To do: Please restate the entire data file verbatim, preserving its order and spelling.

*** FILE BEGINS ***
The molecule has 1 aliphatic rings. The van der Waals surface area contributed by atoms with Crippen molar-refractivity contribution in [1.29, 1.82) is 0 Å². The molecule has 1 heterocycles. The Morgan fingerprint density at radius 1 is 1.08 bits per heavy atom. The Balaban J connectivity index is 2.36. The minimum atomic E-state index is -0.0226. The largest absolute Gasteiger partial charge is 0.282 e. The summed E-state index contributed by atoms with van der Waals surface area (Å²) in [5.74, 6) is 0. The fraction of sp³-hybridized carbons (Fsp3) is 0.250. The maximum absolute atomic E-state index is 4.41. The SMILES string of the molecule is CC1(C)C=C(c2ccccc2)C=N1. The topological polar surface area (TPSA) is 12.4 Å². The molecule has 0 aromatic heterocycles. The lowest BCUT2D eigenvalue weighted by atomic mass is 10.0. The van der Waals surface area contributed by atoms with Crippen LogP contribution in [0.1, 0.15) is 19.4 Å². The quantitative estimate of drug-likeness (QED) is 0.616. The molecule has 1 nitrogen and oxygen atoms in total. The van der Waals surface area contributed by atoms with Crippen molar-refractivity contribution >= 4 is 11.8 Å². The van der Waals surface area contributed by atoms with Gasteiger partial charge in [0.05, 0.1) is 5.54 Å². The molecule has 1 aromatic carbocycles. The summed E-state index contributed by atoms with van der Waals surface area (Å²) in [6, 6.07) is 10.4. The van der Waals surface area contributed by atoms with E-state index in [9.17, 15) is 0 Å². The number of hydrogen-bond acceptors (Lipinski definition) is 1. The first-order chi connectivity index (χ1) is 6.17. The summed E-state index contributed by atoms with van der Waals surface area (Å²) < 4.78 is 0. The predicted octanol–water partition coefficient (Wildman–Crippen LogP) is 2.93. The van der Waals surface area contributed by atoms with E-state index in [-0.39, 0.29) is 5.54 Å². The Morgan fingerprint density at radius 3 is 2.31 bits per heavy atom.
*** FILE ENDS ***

The molecule has 1 aliphatic rings. The van der Waals surface area contributed by atoms with Crippen molar-refractivity contribution in [1.29, 1.82) is 0 Å². The molecule has 1 heterocycles. The Morgan fingerprint density at radius 1 is 1.08 bits per heavy atom. The Balaban J connectivity index is 2.36. The minimum atomic E-state index is -0.0226. The largest absolute Gasteiger partial charge is 0.282 e. The summed E-state index contributed by atoms with van der Waals surface area (Å²) in [5.74, 6) is 0. The fraction of sp³-hybridized carbons (Fsp3) is 0.250. The maximum absolute atomic E-state index is 4.41. The SMILES string of the molecule is CC1(C)C=C(c2ccccc2)C=N1. The topological polar surface area (TPSA) is 12.4 Å². The molecule has 0 aromatic heterocycles. The lowest BCUT2D eigenvalue weighted by atomic mass is 10.0. The van der Waals surface area contributed by atoms with Crippen LogP contribution in [0.1, 0.15) is 19.4 Å². The quantitative estimate of drug-likeness (QED) is 0.616. The molecule has 1 nitrogen and oxygen atoms in total. The van der Waals surface area contributed by atoms with Crippen molar-refractivity contribution >= 4 is 11.8 Å². The van der Waals surface area contributed by atoms with Gasteiger partial charge in [0.05, 0.1) is 5.54 Å². The molecule has 1 aromatic carbocycles. The summed E-state index contributed by atoms with van der Waals surface area (Å²) in [6, 6.07) is 10.4. The van der Waals surface area contributed by atoms with E-state index in [9.17, 15) is 0 Å². The number of hydrogen-bond acceptors (Lipinski definition) is 1. The first-order chi connectivity index (χ1) is 6.17. The summed E-state index contributed by atoms with van der Waals surface area (Å²) < 4.78 is 0. The predicted octanol–water partition coefficient (Wildman–Crippen LogP) is 2.93. The van der Waals surface area contributed by atoms with E-state index in [-0.39, 0.29) is 5.54 Å². The Morgan fingerprint density at radius 3 is 2.31 bits per heavy atom.